BP is once again making headlines in the Gulf of Mexico, this time due to oil seeping from the abandoned containment dome used to help stop the 2010 Deepwater Horizon oil spill.For those of us living on the Gulf coast, the disaster isn’t over! It’s just not making headlines much anymore!
Posts tagged oil spill.
(Photo: Schalk Van Zuydam / AP)
Approximately 55 African penguins that were found covered in oil were being cleaned by staff from the South African Foundation for the Conservation of Coastal Birds on Wednesday. The penguins, which were found on Robben Island near Cape Town, South Africa, will be released into the wild after cleaning. The oil leaked from the Turkish stricken bulk carrier Seli One, according to the Associated Press.
Oil spill originally reported by fishermen.
ExxonMobil’s Nigeria unit said it was investigating an oil spill near its facility off the country’s southeast coast, which local fishermen said had covered the waters where they fish with a toxic film.
Mobil Producing Nigeria, a joint venture between ExxonMobil and the state oil firm, said on Wednesday that relevant government agencies had been notified of the spill.
“Mobil Producing Nigeria … confirms that oiling from an unknown source has been sighted along the shoreline near Ibeno, Akwa Ibom State,” spokesman Nigel Cookey-Gam said.
“An emergency response team was immediately dispatched to the shoreline, and samples of the substance were collected for fingerprinting to determine its source, which remains unknown.”
Sam Ayadi, a fisherman in Ibeno, said by telephone that no one had been able to go fishing since the spill was first noticed on Sunday.
“The fishermen are still off the waters due to the spill. We cannot return yet. We are waiting for Mobil to open to discussions with us about what happened,” he said.
Oil spills are common in Africa’s top energy producer. Stretches of the Niger Delta, a fragile wetlands environment, are coated in crude. Thousands of barrels are spilled every year, and lax enforcement means there are few penalties.
The companies say the majority of spills are from armed oil thieves hacking into or blowing up pipelines to steal crude, an activity they estimate saps nearly a fifth of Nigeria’s output.
A landmark U.N. report in August last year slammed the government and multinational oil companies, particularly leading operator Royal Dutch Shell for 50 years of oil pollution that has devastated the Ogoniland region.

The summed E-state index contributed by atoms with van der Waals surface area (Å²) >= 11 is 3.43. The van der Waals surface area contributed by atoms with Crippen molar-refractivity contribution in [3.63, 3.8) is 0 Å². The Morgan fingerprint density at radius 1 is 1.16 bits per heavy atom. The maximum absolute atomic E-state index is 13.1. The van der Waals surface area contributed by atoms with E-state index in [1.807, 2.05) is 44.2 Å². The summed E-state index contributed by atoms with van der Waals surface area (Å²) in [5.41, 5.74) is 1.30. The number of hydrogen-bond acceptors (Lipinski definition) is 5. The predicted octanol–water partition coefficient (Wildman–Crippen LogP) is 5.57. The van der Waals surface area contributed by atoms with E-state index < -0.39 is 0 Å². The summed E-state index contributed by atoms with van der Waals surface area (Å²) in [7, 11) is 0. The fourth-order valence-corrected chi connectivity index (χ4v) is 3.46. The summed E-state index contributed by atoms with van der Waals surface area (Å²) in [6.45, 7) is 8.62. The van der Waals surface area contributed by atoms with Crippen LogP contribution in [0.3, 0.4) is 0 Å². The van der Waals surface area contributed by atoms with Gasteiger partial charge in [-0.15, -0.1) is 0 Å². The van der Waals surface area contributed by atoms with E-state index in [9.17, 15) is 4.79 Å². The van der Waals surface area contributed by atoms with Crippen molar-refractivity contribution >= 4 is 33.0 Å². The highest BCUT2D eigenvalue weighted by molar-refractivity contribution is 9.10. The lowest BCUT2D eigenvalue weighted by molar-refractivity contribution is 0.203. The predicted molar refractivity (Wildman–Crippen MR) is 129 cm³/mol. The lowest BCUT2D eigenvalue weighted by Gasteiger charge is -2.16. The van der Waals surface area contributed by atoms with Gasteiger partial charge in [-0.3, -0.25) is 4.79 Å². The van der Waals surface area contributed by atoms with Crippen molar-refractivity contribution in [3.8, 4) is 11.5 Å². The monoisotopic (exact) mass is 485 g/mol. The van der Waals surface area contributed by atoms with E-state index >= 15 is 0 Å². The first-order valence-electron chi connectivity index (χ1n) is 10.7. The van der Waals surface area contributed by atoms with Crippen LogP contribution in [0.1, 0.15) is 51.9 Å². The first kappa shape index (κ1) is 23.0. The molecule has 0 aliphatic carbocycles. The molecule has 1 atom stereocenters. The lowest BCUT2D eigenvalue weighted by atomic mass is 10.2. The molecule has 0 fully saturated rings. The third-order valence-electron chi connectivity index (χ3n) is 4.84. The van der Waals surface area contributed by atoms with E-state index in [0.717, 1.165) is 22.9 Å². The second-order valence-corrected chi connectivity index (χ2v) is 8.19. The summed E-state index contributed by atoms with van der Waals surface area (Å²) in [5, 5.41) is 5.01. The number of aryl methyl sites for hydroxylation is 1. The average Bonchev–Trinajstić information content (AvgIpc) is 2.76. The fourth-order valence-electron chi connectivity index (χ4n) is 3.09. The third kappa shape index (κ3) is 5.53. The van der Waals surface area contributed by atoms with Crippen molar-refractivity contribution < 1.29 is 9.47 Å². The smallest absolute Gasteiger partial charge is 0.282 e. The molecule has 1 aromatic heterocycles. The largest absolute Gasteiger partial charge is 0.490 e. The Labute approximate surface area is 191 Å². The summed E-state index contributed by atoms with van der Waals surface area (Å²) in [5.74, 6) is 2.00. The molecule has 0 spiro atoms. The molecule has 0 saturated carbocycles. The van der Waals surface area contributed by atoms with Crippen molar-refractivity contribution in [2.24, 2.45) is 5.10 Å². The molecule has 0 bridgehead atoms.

The government and oil majors have pledged to clean up the region and other parts of the delta, but residents say they have seen very little action.
More at Reuters
Daniel Beltra is a passionate environmental photographer based in Seattle, Washington who spent two months documenting the devastation wrecked by the Deepwater Horizon Gulf Oil Spill from an airplane. Visually arresting, powerful and compelling, his images reveal the destructive effect of mankind on his environment, and use the transformative power of art to initiate and encourage change.
“The fragile state of our ecosystems is a continuous thread throughout my work. It is in nature’s beauty and complexity that I find my inspiration. My photographs show the vast scale of transformation our world is under from man-made stresses. To capture this, I have found it is often best to work from the air, which more easily allows for the juxtaposition of nature with the destruction wrought by unsustainable development. Aerial photography gives a unique perspective emphasizing that the Earth and its resources are finite. By taking viewers to remote locations where man and nature are at odds, I hope to instill a deeper appreciation for the precarious balance we are imposing on the planet.”
There’s been a dramatic decline in microscopic life on BP’s oiled beaches. “It went from a very diverse mix of species to being dominated by a few predators and opportunists,” says lead author Holly Bik, a postdoc at the University of California Davis.
BP’s massive oil spill in the Gulf of Mexico may be related to the eyeless shrimp, clawless crabs and other deformed animals now found in the Gulf, reported Al Jazeera. Fishers and marine biologists believe tremendous amounts of highly toxic chemicals may have had a negative effect on creatures that are constantly bathed in them, contrary to what BP asserts.
Al Jazeera quoted numerous fisherman who had pulled warped crustaceans from the waters where nearly 5 million barrels of oils spewed forth after the 2010 explosion that cost 11 mens’ lives on the BP-operated Deepwater Horizon oil rig.
- “I’ve seen the brown shrimp catch drop by two-thirds, and so far the white shrimp have been wiped out,” Keath Ladner, a seafood processor in Hancock County, Mississippi told Al Jazeera. “The shrimp are immune compromised. We are finding shrimp with tumors on their heads, and are seeing this everyday.”